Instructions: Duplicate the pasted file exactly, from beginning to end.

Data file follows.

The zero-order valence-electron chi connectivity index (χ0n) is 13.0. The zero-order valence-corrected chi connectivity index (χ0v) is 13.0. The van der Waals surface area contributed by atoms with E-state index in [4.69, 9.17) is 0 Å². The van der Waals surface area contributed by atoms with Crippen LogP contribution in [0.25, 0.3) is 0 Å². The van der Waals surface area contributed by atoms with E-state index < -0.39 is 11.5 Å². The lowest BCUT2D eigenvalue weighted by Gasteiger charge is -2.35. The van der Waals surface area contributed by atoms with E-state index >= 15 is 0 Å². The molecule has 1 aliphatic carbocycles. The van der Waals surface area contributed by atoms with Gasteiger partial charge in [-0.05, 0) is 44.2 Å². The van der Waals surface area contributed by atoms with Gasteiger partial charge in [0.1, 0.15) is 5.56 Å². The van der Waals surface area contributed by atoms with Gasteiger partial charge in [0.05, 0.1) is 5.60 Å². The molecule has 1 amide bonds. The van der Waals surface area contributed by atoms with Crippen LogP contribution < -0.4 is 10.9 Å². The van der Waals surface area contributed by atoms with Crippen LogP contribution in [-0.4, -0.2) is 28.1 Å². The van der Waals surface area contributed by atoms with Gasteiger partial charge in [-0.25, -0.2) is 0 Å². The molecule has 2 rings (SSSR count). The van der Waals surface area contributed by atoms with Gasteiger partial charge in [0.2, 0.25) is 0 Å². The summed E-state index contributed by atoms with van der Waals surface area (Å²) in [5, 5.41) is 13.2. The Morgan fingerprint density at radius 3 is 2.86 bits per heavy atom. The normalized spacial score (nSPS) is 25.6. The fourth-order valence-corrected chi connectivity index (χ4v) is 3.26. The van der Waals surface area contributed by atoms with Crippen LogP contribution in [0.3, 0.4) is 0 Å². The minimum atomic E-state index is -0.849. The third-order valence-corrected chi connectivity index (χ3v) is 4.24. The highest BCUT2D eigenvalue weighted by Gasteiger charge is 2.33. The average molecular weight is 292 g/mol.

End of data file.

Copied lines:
The zero-order valence-electron chi connectivity index (χ0n) is 13.0. The zero-order valence-corrected chi connectivity index (χ0v) is 13.0. The van der Waals surface area contributed by atoms with E-state index in [4.69, 9.17) is 0 Å². The van der Waals surface area contributed by atoms with Crippen LogP contribution in [0.25, 0.3) is 0 Å². The van der Waals surface area contributed by atoms with E-state index < -0.39 is 11.5 Å². The lowest BCUT2D eigenvalue weighted by Gasteiger charge is -2.35. The van der Waals surface area contributed by atoms with E-state index >= 15 is 0 Å². The molecule has 1 aliphatic carbocycles. The van der Waals surface area contributed by atoms with Gasteiger partial charge in [-0.05, 0) is 44.2 Å². The van der Waals surface area contributed by atoms with Gasteiger partial charge in [0.1, 0.15) is 5.56 Å². The van der Waals surface area contributed by atoms with Gasteiger partial charge in [0.05, 0.1) is 5.60 Å². The molecule has 1 amide bonds. The van der Waals surface area contributed by atoms with Crippen LogP contribution < -0.4 is 10.9 Å². The van der Waals surface area contributed by atoms with Crippen LogP contribution in [-0.4, -0.2) is 28.1 Å². The van der Waals surface area contributed by atoms with Gasteiger partial charge in [-0.25, -0.2) is 0 Å². The molecule has 2 rings (SSSR count). The van der Waals surface area contributed by atoms with Gasteiger partial charge in [0.2, 0.25) is 0 Å². The summed E-state index contributed by atoms with van der Waals surface area (Å²) in [5, 5.41) is 13.2. The Morgan fingerprint density at radius 3 is 2.86 bits per heavy atom. The normalized spacial score (nSPS) is 25.6. The fourth-order valence-corrected chi connectivity index (χ4v) is 3.26. The van der Waals surface area contributed by atoms with Crippen LogP contribution in [0.3, 0.4) is 0 Å². The minimum atomic E-state index is -0.849. The third-order valence-corrected chi connectivity index (χ3v) is 4.24. The highest BCUT2D eigenvalue weighted by Gasteiger charge is 2.33. The average molecular weight is 292 g/mol.